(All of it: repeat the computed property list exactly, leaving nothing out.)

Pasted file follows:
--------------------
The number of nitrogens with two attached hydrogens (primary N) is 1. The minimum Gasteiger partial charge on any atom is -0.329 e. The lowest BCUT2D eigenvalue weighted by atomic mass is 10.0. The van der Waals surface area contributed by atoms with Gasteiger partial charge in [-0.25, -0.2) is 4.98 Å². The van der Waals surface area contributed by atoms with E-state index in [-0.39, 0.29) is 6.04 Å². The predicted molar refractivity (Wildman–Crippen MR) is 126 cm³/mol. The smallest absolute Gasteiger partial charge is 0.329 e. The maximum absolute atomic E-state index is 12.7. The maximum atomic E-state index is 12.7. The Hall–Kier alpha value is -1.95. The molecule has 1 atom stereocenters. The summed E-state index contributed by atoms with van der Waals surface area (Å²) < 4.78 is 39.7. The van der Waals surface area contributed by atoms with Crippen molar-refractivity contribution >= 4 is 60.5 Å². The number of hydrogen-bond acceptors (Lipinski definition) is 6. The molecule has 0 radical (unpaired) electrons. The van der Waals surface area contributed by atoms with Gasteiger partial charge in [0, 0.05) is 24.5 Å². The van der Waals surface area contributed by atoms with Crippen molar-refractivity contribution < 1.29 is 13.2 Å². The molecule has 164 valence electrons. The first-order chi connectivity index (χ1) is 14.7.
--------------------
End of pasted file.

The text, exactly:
The number of nitrogens with two attached hydrogens (primary N) is 1. The minimum Gasteiger partial charge on any atom is -0.329 e. The lowest BCUT2D eigenvalue weighted by atomic mass is 10.0. The van der Waals surface area contributed by atoms with Gasteiger partial charge in [-0.25, -0.2) is 4.98 Å². The van der Waals surface area contributed by atoms with E-state index in [-0.39, 0.29) is 6.04 Å². The predicted molar refractivity (Wildman–Crippen MR) is 126 cm³/mol. The smallest absolute Gasteiger partial charge is 0.329 e. The maximum absolute atomic E-state index is 12.7. The maximum atomic E-state index is 12.7. The Hall–Kier alpha value is -1.95. The molecule has 1 atom stereocenters. The summed E-state index contributed by atoms with van der Waals surface area (Å²) < 4.78 is 39.7. The van der Waals surface area contributed by atoms with Crippen molar-refractivity contribution >= 4 is 60.5 Å². The number of hydrogen-bond acceptors (Lipinski definition) is 6. The molecule has 0 radical (unpaired) electrons. The van der Waals surface area contributed by atoms with Gasteiger partial charge in [0, 0.05) is 24.5 Å². The van der Waals surface area contributed by atoms with Crippen molar-refractivity contribution < 1.29 is 13.2 Å². The molecule has 164 valence electrons. The first-order chi connectivity index (χ1) is 14.7.